The title of today’s post is an attempt to fool you all into believing that this is another post where I have a go at myself, whereas in fact it’s one of the ones where I brag myself silly.
Unfortunately it’s another milestone post, but for once I make no apology for this, because it’s a milestone I’m very, very proud of.
On July 5th 2000 I gave up cigarettes.
I’d done it before. In 1978 I gave them up, and was off them for a year. In 1983 I got hypnotised, and stayed off them for three and a half years. Each time, though, I went back. I’d have just one some day at a party or something, then another about six weeks later, then one just four weeks later, and gradually I’d be back to my normal quota.
Which was about 40 a day. I didn’t realise how bad I was until I gave them up on that wonderful day ten years ago, because every time I told someone I was off them they would stare at me and say “You‘re off cigarettes?”. Apparently I was a legend among smokers, an Olympian superman, a role-model whose smoking achievements made them gasp (and then cough wildly and lung-churningly).
I did it by reading “Allen Carr’s Easy Way to Stop Smoking” and found that, to my surprise, it was an easy way to stop smoking. He tells you to continue smoking while you’rer reading the book, and late on July 4th 2000 I read the last page, stubbed out the last fag, and went overnight from 40 to zero, rather like several cars that I’ve owned.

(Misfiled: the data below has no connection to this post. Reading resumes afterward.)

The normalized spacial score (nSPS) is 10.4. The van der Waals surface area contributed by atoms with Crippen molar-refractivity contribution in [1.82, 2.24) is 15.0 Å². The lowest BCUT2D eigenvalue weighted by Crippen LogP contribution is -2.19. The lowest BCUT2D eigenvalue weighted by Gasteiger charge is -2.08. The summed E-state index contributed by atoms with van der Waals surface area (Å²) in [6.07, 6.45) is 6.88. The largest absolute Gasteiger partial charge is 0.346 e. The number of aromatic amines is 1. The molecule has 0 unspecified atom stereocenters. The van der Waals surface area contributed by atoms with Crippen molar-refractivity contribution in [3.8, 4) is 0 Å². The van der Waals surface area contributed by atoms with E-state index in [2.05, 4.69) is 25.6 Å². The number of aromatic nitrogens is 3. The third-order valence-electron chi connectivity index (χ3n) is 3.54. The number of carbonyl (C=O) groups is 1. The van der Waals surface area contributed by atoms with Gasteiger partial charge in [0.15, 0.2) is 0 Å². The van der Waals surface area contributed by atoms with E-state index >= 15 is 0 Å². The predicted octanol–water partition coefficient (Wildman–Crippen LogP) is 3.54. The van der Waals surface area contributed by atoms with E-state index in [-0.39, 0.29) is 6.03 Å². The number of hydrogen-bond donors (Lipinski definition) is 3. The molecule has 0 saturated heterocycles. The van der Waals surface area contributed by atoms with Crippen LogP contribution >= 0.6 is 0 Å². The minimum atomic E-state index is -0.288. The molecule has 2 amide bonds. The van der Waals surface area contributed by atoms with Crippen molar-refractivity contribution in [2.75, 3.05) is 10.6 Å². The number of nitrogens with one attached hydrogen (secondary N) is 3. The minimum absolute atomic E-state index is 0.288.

And of course it would have been useless if I hadn’t been really ready to give them up, and of course it wasn’t all beer and skittles (though it was a lot more beer, I found myself drinking much quicker when I didn’ t keep stopping to smoke), and of course I dreamt a lot that I was back on them (which was one of the reasons I’d gone back on them in the 80s, but this time when I dreamt I was back on them, which was always at a football match for some reason, I’d burst awake in horror shouting “no, wait, that doesn’t count”), and of course I realise that this sentence has gone on nearly as long as I’ve been off cigarettes, so I’m going to stop it now.
In other words, I can’t pretend to smokers that giving them up is dead simple (Mrs Tin reckons that my first, biggest, bout of depression the following February was a last desperate attempt by my mind to get me back on them, which is possible, the addiction is much more mental than physical). What I can say, though, is that it’s easier that you’re afraid it’s going to be.
Anyway, there you go. Ten years today, and I’ve just realised that I’ve been smiling most of the time I’ve been typing this.
Three cheers for Tinman, I deserve it.